Britain declared war on Germany at 11 a.m. on Sunday, Sept. 3, 1939. At just after 7 o’clock that evening, Captain James Cook of the passenger liner SS Athenia joined his first-class guests for dinner.
While the ship had actually gotten underway two days earlier—en route from Glasgow to Montreal via Belfast and Liverpool—Cook had felt that the urgency of the international situation demanded his presence on the bridge. But by about mid-afternoon Sunday, as Cook told one passenger, they should be far enough into the Atlantic Ocean northwest of Britain and Ireland to be out of danger.
At 7:40, just as the evening meal was being served, a violent explosion destroyed the engine room, plunging the dining room into darkness, sending tables and chairs skidding across the deck, and causing the ship to list to port and begin settling by the stern. The German submarine U-30 had attacked Athenia.
For Canadians, Britons and even Americans, this is when and where the Second World War war began. The Germans were ready. A flotilla of 19 U-boats had sailed between Aug. 19 and 22 and were on station around the British Isles when the crisis over the German invasion of Poland reached its climax.
In fact, Germany was committed by treaty not to sink civilian passenger ships, but as dusk fell that evening, the captain of U-30 sighted Athenia running without lights and sailing in a zig-zag anti-submarine pattern. He concluded it was an armed merchant cruiser. U-30 fired four torpedoes, one of which hit Athenia on the port side, striking the ship a mortal blow.
Athenia was a Donaldson Line ship, built in 1923, servicing the northern United Kingdom ports of Glasgow, Belfast and Liverpool on a regular route to Quebec City and Montreal. Unlike the large, glamorous luxury liner RMS Queen Mary on the Southampton-to-New York run, Athenia and her sister ships usually carried families visiting grandparents in Scotland and northern England, and students, tourists and immigrants.
The international crisis in August—failed alliance talks between Britain, France and the Soviet Union followed by the Nazi-Soviet non-aggression pact of Aug. 23—had resulted in a crush of people attempting to get home before hostilities broke out. So Athenia had more passengers than usual.
The ship left Glasgow on Sept. 1, picked up more people off Belfast that evening, and then went on to Liverpool to receive its final passengers. Some 1,102, along with 316 crew, put to sea at 4 p.m. on Sept. 2. Athenia headed through the North Channel around Ireland and was well out into the Atlantic before war was declared.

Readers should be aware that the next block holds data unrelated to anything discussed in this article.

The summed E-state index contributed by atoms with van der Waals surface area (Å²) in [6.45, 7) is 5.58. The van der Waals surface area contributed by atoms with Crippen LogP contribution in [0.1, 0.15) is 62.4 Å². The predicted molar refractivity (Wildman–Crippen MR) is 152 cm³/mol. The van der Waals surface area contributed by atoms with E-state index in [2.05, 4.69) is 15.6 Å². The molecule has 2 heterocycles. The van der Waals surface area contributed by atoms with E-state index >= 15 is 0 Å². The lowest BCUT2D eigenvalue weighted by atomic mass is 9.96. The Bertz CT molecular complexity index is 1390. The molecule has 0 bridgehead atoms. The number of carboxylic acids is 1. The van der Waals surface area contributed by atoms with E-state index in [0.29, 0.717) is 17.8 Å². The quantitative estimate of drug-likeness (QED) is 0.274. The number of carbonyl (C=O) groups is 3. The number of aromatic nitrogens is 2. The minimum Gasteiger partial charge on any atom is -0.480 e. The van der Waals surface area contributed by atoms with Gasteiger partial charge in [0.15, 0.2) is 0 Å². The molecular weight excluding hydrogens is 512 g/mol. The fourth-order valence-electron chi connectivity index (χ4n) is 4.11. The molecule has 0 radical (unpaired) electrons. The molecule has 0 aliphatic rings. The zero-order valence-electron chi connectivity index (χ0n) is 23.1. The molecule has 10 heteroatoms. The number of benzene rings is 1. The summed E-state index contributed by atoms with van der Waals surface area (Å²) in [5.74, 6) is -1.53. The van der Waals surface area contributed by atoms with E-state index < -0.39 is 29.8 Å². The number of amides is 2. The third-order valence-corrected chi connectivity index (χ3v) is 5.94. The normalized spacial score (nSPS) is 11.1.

Normal shipboard routines—church services and seating assignments in the dining rooms—carried on, although some wartime precautions were taken: portholes were covered and lifeboats were readied for use. Nevertheless, the explosion of the torpedo took everyone by surprise.
While waiting to go to dinner, young Donald Wilcox of Dartmouth, N.S., had made his way to the very peak of the ship’s bow and was watching the waves curl away from the prow when the ship rose up several feet and then fell back down sharply. “I was almost thrown off my feet,” he remembered years later.
All the lights went out and the ship stopped dead in the water and began settling by the stern. The engine room, the galley, parts of the dining rooms and many staterooms flooded. People were separated and groped in the dark to find their way to the open decks before emergency lights came on. Crew members guided people with matches and flashlights, while James A. Goodson, 18, of Toronto, whose holiday in Europe had been cut short, swam through a flooded section of the ship to rescue struggling passengers, guiding them to what remained of the stairs.
All 26 lifeboats were launched, although there were difficulties in getting many of the women and children into them. Fortunately, distress signals were received by ships reasonably close by. Shortly after midnight, Norwegian freighter MS Knute Nelson arrived on the scene, followed by Swedish steam yacht Southern Cross, owned by the Electrolux millionaire Axel Wenner-Gren. They began taking on survivors from the lifeboats, looking after the injured and offering food and hot drinks.
As the night wore on, three Royal Navy destroyers reached the scene, HMS Electra, HMS Escort and HMS Fame. They also picked up survivors and provided food and dry clothing. In the morning, the American freighter SS City of Flint arrived and took people from Southern Cross and the destroyers before heading back across the Atlantic bound for Halifax. Knute Nelson took survivors to the Irish port of Galway, and the navy destroyers sailed back to Scotland, sending their passengers to Glasgow. At about 11 a.m. on Monday, Athenia heeled over and sank stern first.